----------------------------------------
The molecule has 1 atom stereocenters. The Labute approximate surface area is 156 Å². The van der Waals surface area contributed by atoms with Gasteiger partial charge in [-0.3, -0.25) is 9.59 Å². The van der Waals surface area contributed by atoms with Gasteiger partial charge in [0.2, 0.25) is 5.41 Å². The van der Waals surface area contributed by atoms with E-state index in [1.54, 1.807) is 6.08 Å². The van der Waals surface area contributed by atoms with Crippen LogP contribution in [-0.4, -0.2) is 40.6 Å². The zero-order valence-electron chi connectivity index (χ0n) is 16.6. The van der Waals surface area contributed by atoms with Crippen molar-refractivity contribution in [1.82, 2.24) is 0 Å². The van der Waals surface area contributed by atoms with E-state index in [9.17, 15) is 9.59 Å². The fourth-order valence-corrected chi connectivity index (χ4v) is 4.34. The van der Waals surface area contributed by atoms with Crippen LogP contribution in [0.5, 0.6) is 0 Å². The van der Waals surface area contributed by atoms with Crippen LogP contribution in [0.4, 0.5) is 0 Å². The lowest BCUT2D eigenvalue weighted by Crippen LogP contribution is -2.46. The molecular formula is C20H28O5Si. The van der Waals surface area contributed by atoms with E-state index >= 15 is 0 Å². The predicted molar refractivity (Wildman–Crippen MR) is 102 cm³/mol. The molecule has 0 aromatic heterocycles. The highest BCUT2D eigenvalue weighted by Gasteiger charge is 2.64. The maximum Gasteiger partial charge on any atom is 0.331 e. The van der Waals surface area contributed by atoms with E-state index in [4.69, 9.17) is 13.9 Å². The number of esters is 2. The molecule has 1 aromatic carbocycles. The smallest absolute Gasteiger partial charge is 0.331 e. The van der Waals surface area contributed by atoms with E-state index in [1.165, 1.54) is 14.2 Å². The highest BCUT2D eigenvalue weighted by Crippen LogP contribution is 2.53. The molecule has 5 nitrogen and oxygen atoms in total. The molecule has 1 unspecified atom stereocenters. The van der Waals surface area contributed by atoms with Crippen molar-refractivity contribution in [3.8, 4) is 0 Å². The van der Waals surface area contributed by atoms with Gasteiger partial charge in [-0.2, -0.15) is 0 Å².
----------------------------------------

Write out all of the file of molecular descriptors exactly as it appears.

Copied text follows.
The molecule has 1 atom stereocenters. The Labute approximate surface area is 156 Å². The van der Waals surface area contributed by atoms with Gasteiger partial charge in [-0.3, -0.25) is 9.59 Å². The van der Waals surface area contributed by atoms with Gasteiger partial charge in [0.2, 0.25) is 5.41 Å². The van der Waals surface area contributed by atoms with E-state index in [1.54, 1.807) is 6.08 Å². The van der Waals surface area contributed by atoms with Crippen LogP contribution in [-0.4, -0.2) is 40.6 Å². The zero-order valence-electron chi connectivity index (χ0n) is 16.6. The van der Waals surface area contributed by atoms with Crippen molar-refractivity contribution in [1.82, 2.24) is 0 Å². The van der Waals surface area contributed by atoms with E-state index in [9.17, 15) is 9.59 Å². The fourth-order valence-corrected chi connectivity index (χ4v) is 4.34. The van der Waals surface area contributed by atoms with Crippen LogP contribution in [0.5, 0.6) is 0 Å². The van der Waals surface area contributed by atoms with Crippen LogP contribution in [0.4, 0.5) is 0 Å². The lowest BCUT2D eigenvalue weighted by Crippen LogP contribution is -2.46. The molecular formula is C20H28O5Si. The van der Waals surface area contributed by atoms with E-state index >= 15 is 0 Å². The predicted molar refractivity (Wildman–Crippen MR) is 102 cm³/mol. The molecule has 0 aromatic heterocycles. The highest BCUT2D eigenvalue weighted by Gasteiger charge is 2.64. The maximum Gasteiger partial charge on any atom is 0.331 e. The van der Waals surface area contributed by atoms with E-state index in [4.69, 9.17) is 13.9 Å². The number of esters is 2. The molecule has 1 aromatic carbocycles. The smallest absolute Gasteiger partial charge is 0.331 e. The van der Waals surface area contributed by atoms with E-state index in [1.165, 1.54) is 14.2 Å². The highest BCUT2D eigenvalue weighted by Crippen LogP contribution is 2.53. The molecule has 5 nitrogen and oxygen atoms in total. The molecule has 1 unspecified atom stereocenters. The van der Waals surface area contributed by atoms with Crippen molar-refractivity contribution in [3.8, 4) is 0 Å². The van der Waals surface area contributed by atoms with Gasteiger partial charge in [-0.2, -0.15) is 0 Å².